If you did the same thing every day for over 40 years your patterns are set. It is a routine that becomes ingrained in you.

With a new cook in Latin America or the Caribbean this is one of the major challenges you face.

You are going to have to teach them how to cook from the beginning. starting with the most basic information.

Cooking oil is an issue. Most cooks in the tropics use the cheapest cooking oil available. That cheap oil will kill your health. So you do have to require them to use an oil that is safer and healthier. They will fight it will every grain of their being because it is different from what they have always done.

Every new dish they try is going to require you to actively supervise them and instruct them. Giving them a recipe is not going to get what you want.

Assume they know nothing. Show them everything.

They are still going to screw it up. keep on them. It is very common for them to get something for a while and then without thinking they go back to what they were doing before. This is frustrating but you cannot give up. Remember they spent years doing the same thing day after day for years. It is not going to change overnight.

If you have a budget for the kitchen remember the least little think can set your cook off.

My cook can tell you the prices of any random can you pick up in the pantry. They know how much, red snapper and shrimp are at any given day.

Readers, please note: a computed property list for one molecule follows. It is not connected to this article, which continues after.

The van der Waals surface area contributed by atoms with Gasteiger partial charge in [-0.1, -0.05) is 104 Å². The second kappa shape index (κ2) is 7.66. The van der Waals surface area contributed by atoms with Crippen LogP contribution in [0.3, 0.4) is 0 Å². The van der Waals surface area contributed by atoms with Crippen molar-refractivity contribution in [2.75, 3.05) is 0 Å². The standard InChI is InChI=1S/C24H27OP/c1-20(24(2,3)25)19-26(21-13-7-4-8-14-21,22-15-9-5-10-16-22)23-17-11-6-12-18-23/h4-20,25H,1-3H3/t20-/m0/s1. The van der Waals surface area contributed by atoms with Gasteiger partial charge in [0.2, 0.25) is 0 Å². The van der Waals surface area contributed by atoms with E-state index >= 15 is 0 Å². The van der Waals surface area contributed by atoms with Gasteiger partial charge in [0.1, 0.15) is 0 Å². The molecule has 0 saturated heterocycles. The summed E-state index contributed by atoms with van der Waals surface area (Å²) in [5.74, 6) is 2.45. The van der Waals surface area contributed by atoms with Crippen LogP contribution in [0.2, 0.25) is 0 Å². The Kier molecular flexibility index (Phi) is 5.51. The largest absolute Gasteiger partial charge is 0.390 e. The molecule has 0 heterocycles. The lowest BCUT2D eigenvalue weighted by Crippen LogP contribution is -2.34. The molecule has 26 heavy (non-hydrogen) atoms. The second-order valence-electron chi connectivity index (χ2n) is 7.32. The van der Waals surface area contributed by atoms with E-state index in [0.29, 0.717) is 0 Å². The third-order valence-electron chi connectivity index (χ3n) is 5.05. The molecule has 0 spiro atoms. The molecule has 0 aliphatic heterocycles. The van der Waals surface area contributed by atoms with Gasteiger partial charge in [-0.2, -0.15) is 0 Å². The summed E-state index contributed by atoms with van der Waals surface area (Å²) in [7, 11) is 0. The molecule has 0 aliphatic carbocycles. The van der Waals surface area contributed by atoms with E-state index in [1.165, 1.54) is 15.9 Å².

The budget is laid out in the cooks mine.

What will throw you cook into a angry fit?

As another employee for Breakfast and tell your cook at the last minute. This will likely throw your cook into a rage because it messes up her egg count for the week. She is trying to deal with all this silly gringo nonsense.

In the next post I am going to talk about hygiene and a clean Kitchen and cook. This will save you much frustration and less trips to the doctor because of parasite issues.


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Re: Dealing with Employees Abroad

Post by Ericwt on Sun Aug 04, 2013 7:27 am

The Half Insane El Salvadorian cook. A guidebook and an epic journey. Volume One, Chapter two:

A lot a people are absolutely repulsed by the hygiene and sanitary conditions of the third world. That is one of the reasons it is the third world.

The neat thing is although you cannot always control the conditions around you, you can control the things in your little part of it.

If you manage to find a honest cook who does not rip you off, it is in your bests interests to work with that cook.

It is going to be frustrating. You will get angry. But you need to remember the world you came from is very different from their world.

You are going to have to constantly remind them to wash their hands before cooking food. You are going to remind them to wash their hands before they set the table and so on.

Always look at your silverware before you use it. Look at plates and glasses. If they are not clean enough make the cook clean them again.

One of the things that annoys me to no end is when the cook brings be a spoon she will hand me the handle while holding the spoon. I have to remind her to hold the handle and then give it to me.

You are going to have to inspect the kitchen daily. One of the habits I have noticed is leaving out food  for hours after it has been cooked. Remind them constantly.

Always insist on using natural cleaning solutions, like vinegar, lemon, and citrus oil (good for bug repellent). Bleach will mess up the septic system and then you will have a smell on your hands. Yogurt down the drain will help solve this.  

Remember the cook works for you. It is your job to tell them when you are not happy.